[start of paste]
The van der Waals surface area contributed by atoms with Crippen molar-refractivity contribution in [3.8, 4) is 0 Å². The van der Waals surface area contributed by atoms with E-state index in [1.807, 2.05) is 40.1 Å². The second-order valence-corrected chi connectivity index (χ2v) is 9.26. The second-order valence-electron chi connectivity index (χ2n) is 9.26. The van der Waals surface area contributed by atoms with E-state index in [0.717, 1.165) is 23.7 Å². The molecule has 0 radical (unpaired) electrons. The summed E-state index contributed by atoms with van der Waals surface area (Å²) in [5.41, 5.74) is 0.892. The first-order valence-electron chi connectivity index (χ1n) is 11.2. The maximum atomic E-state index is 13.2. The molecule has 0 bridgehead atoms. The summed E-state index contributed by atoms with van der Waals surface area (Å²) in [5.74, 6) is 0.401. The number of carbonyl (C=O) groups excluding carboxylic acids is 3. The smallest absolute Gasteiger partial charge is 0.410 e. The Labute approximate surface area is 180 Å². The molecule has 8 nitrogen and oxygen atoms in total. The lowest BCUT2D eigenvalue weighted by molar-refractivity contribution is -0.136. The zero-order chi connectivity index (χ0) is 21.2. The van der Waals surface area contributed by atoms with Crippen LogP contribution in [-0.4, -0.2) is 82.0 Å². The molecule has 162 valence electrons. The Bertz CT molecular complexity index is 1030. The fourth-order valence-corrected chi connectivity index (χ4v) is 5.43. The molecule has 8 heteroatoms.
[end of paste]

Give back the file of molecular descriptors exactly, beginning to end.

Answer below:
The van der Waals surface area contributed by atoms with Crippen molar-refractivity contribution in [3.8, 4) is 0 Å². The van der Waals surface area contributed by atoms with E-state index in [1.807, 2.05) is 40.1 Å². The second-order valence-corrected chi connectivity index (χ2v) is 9.26. The second-order valence-electron chi connectivity index (χ2n) is 9.26. The van der Waals surface area contributed by atoms with E-state index in [0.717, 1.165) is 23.7 Å². The molecule has 0 radical (unpaired) electrons. The summed E-state index contributed by atoms with van der Waals surface area (Å²) in [5.41, 5.74) is 0.892. The first-order valence-electron chi connectivity index (χ1n) is 11.2. The maximum atomic E-state index is 13.2. The molecule has 0 bridgehead atoms. The summed E-state index contributed by atoms with van der Waals surface area (Å²) in [5.74, 6) is 0.401. The number of carbonyl (C=O) groups excluding carboxylic acids is 3. The smallest absolute Gasteiger partial charge is 0.410 e. The Labute approximate surface area is 180 Å². The molecule has 8 nitrogen and oxygen atoms in total. The lowest BCUT2D eigenvalue weighted by molar-refractivity contribution is -0.136. The zero-order chi connectivity index (χ0) is 21.2. The van der Waals surface area contributed by atoms with Crippen LogP contribution in [-0.4, -0.2) is 82.0 Å². The molecule has 162 valence electrons. The Bertz CT molecular complexity index is 1030. The fourth-order valence-corrected chi connectivity index (χ4v) is 5.43. The molecule has 8 heteroatoms.